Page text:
Seasonal Affective Disorder, otherwise known as SAD, affects up to 3 in 100 people around the UK at some point in their life.
SAD is defined as a form of depression that is sparked by the changing seasons. A/W SAD is often attributed to cooler months, longer nights, and shorter days. Symptoms include low mood, difficulty concentrating, feeling sluggish, interrupted sleeping patterns and agitation. Some even report a lack of appetite.
Here, Joan Gair at Housetastic.co.uk presents the cost-effective changes that you can make within your home that can reduce the impact of SAD.
While the exact cause of SAD is not fully known, it is linked to reduced exposure to sunlight during the shorter Autumn and Winter months. Lack of sunlight reduces the amount of vitamin D your body produces, and studies have shown that it can regulate your mood. “As SAD can be triggered by the darker evenings of winter, reassess your home’s lighting to utilise both natural light and artificial light,” Joan Gair from Housetastic.co.uk advises.
Gair continues “keep curtains and blinds open to let in as much natural light as possible. If you are still working from home, moving your desk into brighter rooms will help regulate your mood.” If your home doesn’t receive much natural sunlight invest in artificial lighting, such as SAD lamps. “SAD lamps are warm lamps which simulate sunlight, which help treat Seasonal Affective Disorder,” Gair explains. “They work by triggering the brain to release serotonin, thus helping to boost and regulate your mood.”
The colours of your home can have both a positive and negative impact on your mood and wellbeing, so it is worth thinking about this before opting for specific colours. “While it is hardly practical to advise painting your room at every turn of the season, it is important to be mindful when selecting the colour scheme for each room,” Gair explains.
Different colours can affect our moods greatly. For example, although red is a warming colour, it is said to increase blood pressure and irritability, whereas, despite blue having calming qualities, certain shades can come across as cold and frosty, which may not be ideal for coping with SAD. “Opt for colours with warm undertones that will create a sense of cosiness and be more welcoming than a bright clinical white,” Gair advises. “By choosing more neutral warm tones, you are giving yourself a warm canvas that you can alter with the correct accessories. For example, brighter, more vibrant colours make a nice addition against a more neutral backdrop.”
House plants do wonders for our mental health, with numerous scientific studies showing that living amongst indoor plants helps to minimise stress levels, improve our moods, and even reduce our blood pressure. “Indoor plants help improve air quality by purifying and removing the toxins found in the air, which helps keep the lungs clean,” Gair explains. “Indoor plans also help to regulate the temperature inside, even in the winter, which helps boost our moods and keep us feeling productive.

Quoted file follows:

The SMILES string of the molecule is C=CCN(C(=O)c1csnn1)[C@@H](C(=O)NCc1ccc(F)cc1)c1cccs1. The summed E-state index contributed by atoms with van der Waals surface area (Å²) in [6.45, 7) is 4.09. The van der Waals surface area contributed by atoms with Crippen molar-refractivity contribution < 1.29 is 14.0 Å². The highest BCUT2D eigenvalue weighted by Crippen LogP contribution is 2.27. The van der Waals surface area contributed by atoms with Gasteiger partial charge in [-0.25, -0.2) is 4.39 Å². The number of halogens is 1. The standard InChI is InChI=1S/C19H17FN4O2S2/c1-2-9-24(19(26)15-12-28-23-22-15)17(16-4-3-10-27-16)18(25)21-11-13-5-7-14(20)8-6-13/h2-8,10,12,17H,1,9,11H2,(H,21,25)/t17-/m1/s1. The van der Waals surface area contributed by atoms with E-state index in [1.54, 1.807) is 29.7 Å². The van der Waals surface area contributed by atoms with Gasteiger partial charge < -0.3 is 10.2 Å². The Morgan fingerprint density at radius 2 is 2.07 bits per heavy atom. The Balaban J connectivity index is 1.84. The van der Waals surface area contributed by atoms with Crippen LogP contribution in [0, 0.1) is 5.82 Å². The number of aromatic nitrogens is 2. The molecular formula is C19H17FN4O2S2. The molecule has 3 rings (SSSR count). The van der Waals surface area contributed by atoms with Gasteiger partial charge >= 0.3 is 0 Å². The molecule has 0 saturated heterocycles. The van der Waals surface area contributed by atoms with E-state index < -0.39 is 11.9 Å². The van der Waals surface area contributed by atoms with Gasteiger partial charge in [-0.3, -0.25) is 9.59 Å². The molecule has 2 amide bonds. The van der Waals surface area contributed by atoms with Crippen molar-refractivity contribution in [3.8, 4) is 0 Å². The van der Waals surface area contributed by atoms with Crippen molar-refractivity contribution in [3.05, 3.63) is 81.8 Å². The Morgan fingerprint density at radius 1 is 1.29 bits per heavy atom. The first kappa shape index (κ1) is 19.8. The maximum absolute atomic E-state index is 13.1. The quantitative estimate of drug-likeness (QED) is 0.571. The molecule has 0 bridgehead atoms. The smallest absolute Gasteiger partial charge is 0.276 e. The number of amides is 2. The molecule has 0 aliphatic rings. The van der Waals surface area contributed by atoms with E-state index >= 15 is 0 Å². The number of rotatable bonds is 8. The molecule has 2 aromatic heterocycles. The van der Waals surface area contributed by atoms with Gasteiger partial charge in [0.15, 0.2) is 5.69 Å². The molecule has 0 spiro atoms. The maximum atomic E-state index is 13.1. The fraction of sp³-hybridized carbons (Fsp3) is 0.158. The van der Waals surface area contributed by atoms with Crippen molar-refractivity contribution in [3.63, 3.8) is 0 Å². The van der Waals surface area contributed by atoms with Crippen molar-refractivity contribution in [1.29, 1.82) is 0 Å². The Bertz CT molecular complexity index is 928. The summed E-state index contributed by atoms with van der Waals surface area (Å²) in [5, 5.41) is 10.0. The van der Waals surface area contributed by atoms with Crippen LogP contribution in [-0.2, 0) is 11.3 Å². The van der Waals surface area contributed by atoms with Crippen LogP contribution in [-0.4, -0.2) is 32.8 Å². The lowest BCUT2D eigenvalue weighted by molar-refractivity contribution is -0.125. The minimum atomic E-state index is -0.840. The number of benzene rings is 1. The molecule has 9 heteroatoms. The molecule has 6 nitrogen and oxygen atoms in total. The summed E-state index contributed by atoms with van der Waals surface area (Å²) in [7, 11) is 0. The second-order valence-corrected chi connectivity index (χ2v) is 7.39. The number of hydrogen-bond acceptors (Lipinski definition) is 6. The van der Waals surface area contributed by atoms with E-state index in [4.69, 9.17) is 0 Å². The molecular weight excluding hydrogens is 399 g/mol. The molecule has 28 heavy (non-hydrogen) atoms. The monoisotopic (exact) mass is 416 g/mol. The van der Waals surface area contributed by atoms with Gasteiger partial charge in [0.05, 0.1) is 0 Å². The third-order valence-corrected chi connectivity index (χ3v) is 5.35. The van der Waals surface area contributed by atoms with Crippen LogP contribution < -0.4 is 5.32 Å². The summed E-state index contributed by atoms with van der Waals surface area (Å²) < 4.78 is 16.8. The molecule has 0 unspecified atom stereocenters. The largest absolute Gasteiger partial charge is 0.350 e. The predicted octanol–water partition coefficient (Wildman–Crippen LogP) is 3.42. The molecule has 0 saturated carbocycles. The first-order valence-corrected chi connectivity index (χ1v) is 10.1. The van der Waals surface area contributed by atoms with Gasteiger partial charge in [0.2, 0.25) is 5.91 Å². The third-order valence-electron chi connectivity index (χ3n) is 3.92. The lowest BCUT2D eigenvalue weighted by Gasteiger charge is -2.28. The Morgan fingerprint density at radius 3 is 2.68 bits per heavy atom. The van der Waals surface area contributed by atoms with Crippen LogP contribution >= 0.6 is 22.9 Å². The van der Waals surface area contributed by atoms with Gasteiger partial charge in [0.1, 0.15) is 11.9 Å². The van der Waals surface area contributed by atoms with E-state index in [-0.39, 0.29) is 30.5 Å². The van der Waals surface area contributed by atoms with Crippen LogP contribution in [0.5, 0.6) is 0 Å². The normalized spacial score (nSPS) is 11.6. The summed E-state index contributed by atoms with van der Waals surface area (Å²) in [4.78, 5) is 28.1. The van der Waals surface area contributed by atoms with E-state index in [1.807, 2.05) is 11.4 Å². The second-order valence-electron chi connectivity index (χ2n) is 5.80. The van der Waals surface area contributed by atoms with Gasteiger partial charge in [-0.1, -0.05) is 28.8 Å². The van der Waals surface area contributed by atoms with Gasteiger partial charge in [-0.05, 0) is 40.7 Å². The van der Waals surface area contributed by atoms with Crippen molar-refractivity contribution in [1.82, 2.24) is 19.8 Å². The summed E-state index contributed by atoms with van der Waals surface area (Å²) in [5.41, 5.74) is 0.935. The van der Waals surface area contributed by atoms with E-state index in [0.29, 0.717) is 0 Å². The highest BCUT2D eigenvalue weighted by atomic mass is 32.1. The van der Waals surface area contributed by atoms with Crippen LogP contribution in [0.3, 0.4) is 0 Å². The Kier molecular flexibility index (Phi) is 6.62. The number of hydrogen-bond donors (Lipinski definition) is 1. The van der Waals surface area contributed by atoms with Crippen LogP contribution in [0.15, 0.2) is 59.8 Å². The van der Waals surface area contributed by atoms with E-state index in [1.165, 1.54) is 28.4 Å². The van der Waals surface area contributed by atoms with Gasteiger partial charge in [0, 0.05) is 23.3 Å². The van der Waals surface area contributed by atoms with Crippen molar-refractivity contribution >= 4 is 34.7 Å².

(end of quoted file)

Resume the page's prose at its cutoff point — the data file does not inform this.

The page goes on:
Gair continues, “To combat SAD, choose house plants that thrive all year round,” Gair advises. “Hardy plants that don’t require lots of light or water, such as snake plants, ferns and palms are great choices as they will all survive the winter months with minimal effort from you.”
Those who suffer from SAD often find themselves feeling sleepier than usual during the day and sleep longer during the night. According to studies, people with SAD sleep two hours longer per night in the winter compared to the summer. Establishing a bedtime routine and winding down and waking up at the same time each day, helps you to balance your mood and emotions and improving the excessive sleepiness which comes from SAD.
With working from home being the norm for so many in the past eighteen months, the line between work and home life is increasingly blurred, and many of us have had to work from our bedrooms. However, Gair strongly advises against this. “Your bedroom should be a place of sanctuary, so try to avoid doing any work or stressful tasks there. If space is an issue, then at least try and avoid working from the bed, as your brain will then associate your bed with work and stress, rather than peace and sleep.”
Hygge is a Danish word that encapsulates the feeling of relaxation, wellness, mindfulness, and peace. “You don’t have to invest in costly soft furnishings to achieve the Hygge approach as ultimately, it’s about creating an environment which invites the opportunity to ‘switch off,'” says Gair. “Remove anything that you may find distracting or irritating in the space where you relax. This can include clocks, anything that makes noise or online devices. Replace them with furnishings commonly associated with calm such as candles, weighted blankets, and plants.”
Embracing Hygge will work to combat SAD as it involves being proactive in preventing or combatting such negative feelings. By doing so, you can avoid sadness and instead encourage warmth and comfort.
How to reduce the impact of SAD
New research has revealed that only one in four civil servants believe their department is…